A teacher, coach and administrator who has been with the school district for eight years is taking the leadership role at Hotchkiss High School. HHS principal Paul Rodriguez resigned the position for medical reasons, but remains supportive of the Bulldog community and Marty Rover, the new principal.
Rover was raised in Tempe, Ariz., and chose to attend Mesa State because he had a chance to play baseball there. His teammates included Blake Carlquist, Steve Morales, RJ Englehart and Curtis Englehart. "What I knew about Delta County, I learned from them," he said.
Rover said his dad was a middle school teacher for 25-plus years, which partially influenced his decision to go into education. He majored in math for the secondary level.
He student taught at Delta High School, then joined the staff in 2010 when Kurt Clay, now assistant superintendent, was the building principal.
"I always liked the challenge of teaching a high stakes subject like math," he said. "It's very results-oriented, very black and white."
To address a variety of learning styles, math teachers have to be able to get the lesson across in four or five different ways. "That's true in every subject, but even more so in numbers," Rover said.
He taught at DHS for five years, where he also coached baseball and golf. He says he grew up playing golf, but admits he wasn't "overly qualified" as a coach. He felt far more comfortable on the baseball field.
After earning his master's degree in educational leadership, he was selected as one of the assistant principals at Delta Middle School.
"I didn't consider an administrative position when I started teaching but the more I got involved -- not just in the classroom, but also in extracurricular activities -- the more leadership appealed to me," he said. "The ability to have an impact on more kids, on the entire school, is an exciting challenge. Teaching was always a challenge, and so was being an assistant principal. But this is a different type of challenge, a rewarding responsibility."
As part of his online studies at the University of Colorado Colorado Springs, Rover dove into a master's project that centered on the school district's calendar.
"It was enlightening to get myself into different communities, different schools, looking at their wants and needs."
He gained a great deal of insight by surveying administrators, staff members and community members. For example, he learned that the county fair "is a big thing," so starting school earlier in August would be a bad fit for Delta County.
His survey results were incorporated into a three-year calendar schedule that is now in its third and final year.
Like the broader field of education, Rover says future calendars may need some tweaks. "In education, there's a constant attempt to improve," he said.
He's looking forward to meeting new people, learning the history of the Hotchkiss community, and building relationships with students and staff. He already knows both the school and the community are tight-knit, and that the community is passionate about fighting for its students. "It's my job to take that input to the powers that be, to make sure the equity is there for our students."
He believes it's also his job, and the job of his administrative team, to make sure everyone in Hotchkiss and in Delta County knows about the great things happenings at HHS.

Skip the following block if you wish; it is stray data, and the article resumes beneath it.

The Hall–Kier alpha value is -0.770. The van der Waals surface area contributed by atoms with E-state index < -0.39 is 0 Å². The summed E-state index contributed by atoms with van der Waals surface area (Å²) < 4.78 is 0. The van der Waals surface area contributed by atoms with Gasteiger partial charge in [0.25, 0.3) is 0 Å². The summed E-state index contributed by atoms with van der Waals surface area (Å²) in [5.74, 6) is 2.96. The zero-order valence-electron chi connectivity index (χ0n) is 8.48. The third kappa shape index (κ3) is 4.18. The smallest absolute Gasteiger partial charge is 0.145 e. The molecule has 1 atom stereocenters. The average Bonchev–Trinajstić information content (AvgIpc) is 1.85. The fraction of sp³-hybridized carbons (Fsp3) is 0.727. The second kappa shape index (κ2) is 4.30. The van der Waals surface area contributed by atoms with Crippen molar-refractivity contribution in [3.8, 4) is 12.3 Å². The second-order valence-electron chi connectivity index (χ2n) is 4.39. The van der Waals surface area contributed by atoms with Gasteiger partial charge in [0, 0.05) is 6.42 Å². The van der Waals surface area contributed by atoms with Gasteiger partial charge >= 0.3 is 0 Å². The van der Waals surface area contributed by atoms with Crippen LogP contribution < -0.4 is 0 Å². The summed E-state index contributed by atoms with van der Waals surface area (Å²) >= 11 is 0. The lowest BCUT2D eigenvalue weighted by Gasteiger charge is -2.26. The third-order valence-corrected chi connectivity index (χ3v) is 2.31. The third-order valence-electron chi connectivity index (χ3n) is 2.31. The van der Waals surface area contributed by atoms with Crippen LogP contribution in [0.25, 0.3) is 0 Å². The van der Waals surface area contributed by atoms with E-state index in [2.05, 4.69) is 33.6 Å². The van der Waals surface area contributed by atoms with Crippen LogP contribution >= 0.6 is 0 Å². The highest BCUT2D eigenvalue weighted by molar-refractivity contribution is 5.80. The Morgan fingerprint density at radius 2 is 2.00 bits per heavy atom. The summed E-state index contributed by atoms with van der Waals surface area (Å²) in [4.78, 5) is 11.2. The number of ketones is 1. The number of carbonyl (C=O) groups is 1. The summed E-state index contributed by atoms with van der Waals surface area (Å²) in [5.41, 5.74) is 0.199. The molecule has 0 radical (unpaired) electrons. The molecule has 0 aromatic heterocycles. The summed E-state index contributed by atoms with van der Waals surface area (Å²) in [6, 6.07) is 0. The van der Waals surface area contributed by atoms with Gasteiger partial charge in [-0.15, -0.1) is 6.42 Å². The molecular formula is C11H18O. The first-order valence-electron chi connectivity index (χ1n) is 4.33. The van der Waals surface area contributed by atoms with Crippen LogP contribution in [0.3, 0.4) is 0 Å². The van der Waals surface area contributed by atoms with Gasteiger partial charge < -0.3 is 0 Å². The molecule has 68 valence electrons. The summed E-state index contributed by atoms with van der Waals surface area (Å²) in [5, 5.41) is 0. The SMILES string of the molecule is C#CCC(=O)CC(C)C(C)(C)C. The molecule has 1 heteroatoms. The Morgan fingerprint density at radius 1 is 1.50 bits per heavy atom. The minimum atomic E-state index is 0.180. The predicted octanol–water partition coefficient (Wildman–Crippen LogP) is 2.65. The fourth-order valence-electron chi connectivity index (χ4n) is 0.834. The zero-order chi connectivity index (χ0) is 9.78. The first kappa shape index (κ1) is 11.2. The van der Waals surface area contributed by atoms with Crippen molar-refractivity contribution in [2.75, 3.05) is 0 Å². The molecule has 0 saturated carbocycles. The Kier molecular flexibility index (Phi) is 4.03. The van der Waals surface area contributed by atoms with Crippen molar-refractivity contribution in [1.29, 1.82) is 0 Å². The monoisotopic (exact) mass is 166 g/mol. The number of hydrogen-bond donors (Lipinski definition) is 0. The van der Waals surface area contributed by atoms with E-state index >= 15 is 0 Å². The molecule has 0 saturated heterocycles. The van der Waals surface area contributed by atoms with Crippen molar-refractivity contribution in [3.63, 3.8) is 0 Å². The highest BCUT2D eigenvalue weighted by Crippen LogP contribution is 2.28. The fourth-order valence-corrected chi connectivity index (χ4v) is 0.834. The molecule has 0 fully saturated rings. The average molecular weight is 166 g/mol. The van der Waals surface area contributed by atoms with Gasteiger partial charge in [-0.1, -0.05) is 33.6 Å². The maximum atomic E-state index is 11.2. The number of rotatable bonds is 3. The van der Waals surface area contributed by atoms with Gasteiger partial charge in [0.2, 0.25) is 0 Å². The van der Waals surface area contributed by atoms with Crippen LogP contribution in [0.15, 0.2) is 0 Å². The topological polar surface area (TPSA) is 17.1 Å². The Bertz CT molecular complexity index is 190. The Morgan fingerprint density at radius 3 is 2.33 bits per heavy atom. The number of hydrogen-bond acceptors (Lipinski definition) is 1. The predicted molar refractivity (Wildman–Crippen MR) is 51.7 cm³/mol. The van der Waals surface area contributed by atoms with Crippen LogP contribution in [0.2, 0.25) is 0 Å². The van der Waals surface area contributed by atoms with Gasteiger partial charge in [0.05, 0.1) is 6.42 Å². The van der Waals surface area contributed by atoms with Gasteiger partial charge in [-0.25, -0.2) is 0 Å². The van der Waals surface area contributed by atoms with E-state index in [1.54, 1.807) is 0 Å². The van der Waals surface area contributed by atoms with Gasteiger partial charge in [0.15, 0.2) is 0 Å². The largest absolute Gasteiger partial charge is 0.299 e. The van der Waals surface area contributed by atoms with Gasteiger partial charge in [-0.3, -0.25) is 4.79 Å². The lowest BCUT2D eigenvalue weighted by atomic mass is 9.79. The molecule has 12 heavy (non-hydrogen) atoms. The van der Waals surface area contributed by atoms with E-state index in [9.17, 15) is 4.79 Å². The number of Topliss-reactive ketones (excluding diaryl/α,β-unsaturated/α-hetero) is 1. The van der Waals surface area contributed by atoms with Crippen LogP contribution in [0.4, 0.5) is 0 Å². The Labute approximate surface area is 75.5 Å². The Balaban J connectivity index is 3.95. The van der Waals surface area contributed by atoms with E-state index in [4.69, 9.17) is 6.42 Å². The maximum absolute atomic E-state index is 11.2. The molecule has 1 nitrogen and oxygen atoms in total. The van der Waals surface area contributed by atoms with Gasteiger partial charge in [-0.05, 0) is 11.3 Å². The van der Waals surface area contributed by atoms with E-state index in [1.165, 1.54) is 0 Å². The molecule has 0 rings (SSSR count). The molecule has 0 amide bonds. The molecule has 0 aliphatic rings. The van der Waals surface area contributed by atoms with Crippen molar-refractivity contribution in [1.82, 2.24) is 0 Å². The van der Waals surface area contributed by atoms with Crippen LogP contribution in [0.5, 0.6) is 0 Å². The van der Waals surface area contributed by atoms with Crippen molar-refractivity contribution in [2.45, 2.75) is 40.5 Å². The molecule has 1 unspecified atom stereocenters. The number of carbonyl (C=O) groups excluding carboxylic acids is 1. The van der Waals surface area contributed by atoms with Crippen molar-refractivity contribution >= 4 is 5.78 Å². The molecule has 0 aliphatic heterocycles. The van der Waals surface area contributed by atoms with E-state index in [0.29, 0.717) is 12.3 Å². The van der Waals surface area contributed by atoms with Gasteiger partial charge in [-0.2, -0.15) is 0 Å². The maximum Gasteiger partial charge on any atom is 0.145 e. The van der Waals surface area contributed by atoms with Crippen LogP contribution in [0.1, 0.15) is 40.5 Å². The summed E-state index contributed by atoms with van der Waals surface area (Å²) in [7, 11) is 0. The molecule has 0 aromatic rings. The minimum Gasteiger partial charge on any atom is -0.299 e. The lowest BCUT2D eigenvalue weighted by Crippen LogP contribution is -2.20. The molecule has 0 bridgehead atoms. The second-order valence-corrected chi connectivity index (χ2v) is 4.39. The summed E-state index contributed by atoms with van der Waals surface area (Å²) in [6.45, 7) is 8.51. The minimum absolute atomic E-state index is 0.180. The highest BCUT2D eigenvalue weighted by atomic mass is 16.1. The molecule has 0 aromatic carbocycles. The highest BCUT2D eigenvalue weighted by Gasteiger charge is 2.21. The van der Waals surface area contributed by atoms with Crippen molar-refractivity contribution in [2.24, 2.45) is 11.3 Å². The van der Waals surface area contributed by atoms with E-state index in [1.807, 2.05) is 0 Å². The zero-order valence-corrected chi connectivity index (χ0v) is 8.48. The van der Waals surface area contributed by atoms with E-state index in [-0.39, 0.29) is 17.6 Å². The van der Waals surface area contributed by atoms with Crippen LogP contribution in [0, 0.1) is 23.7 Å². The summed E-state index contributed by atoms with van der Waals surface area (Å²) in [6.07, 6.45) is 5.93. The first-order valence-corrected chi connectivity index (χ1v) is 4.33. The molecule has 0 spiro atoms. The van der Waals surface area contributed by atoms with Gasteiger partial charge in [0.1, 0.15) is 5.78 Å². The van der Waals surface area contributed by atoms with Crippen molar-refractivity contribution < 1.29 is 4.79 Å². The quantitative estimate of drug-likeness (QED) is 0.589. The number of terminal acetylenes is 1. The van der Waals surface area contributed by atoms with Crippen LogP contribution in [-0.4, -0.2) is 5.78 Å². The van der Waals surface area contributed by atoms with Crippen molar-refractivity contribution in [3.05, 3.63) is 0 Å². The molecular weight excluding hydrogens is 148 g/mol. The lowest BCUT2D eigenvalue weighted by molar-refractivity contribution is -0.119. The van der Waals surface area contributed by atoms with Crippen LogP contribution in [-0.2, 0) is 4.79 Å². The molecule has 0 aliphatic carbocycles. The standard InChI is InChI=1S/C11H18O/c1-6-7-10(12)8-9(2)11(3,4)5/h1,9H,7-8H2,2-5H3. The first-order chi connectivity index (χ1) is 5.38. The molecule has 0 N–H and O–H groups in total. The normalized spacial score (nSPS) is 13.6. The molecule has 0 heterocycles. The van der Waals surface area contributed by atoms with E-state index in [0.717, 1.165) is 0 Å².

"School climate, school culture, that's a significant part of any school," he said.
"I look forward to celebrating the success of our students and staff and continuing the tradition of HHS being a distinguished and valuable part of this community," he said in a letter posted on the school's website.
He said he believes in holding people accountable, in supporting them, allowing them to fail quickly and to learn from those mistakes so they don't make the same mistake twice. He actively solicits feedback with an eye on continuous improvement.
As principal, he said his number one responsibility is to support staff. "If you can support and empower teachers to do what they need to do, then you can get thing pointed in the right direction."
Rover touched on the other staff changes at HHS. Angela Caldwell, a former health aide, has been hired as school secretary to replace Patty Scott, who retired. Counselor Becky Thatcher has a new role in the school district; her replacement is Resa Moran, who is also making the move from DMS to HHS. Pete Nethington will not be teaching but he will continue to coach volleyball. Hailey Taylor, the girls' basketball coach, will take over the "smorgasbord" of classes taught by Nethington.
"I'm excited to have these new people on board," Rover said, "and it's nice to have the hiring process complete going into August."
Going forward, he said HHS students will have the opportunity to take two advanced classes at Paonia High School every afternoon. In the morning, there will be AP classes at Hotchkiss the Paonia students can attend.
"We have to be creative in a school our size, trying to maximize the opportunities we can offer our students," Rover said. Enrollment at HHS is just under 200.
Rover's wife Lisa is a fourth grade teacher at Garnet Mesa Elementary. They have twin sons who are 3 1/2 years old and a 14-month-old daughter. Because of Lisa's teaching position, and grateful for the great child care they've got in Delta, the Rovers do not plan to relocate at this time.
On Tuesday, Sept. 11, the Delta County Board of Commissioners called a special meeting to consider the board's response to the Bureau of Land Management's preliminary Environmental Assessment (EA) concerning the lease parcels proposed for the December BLM sale.
Several people from the North Fork were present to provide input.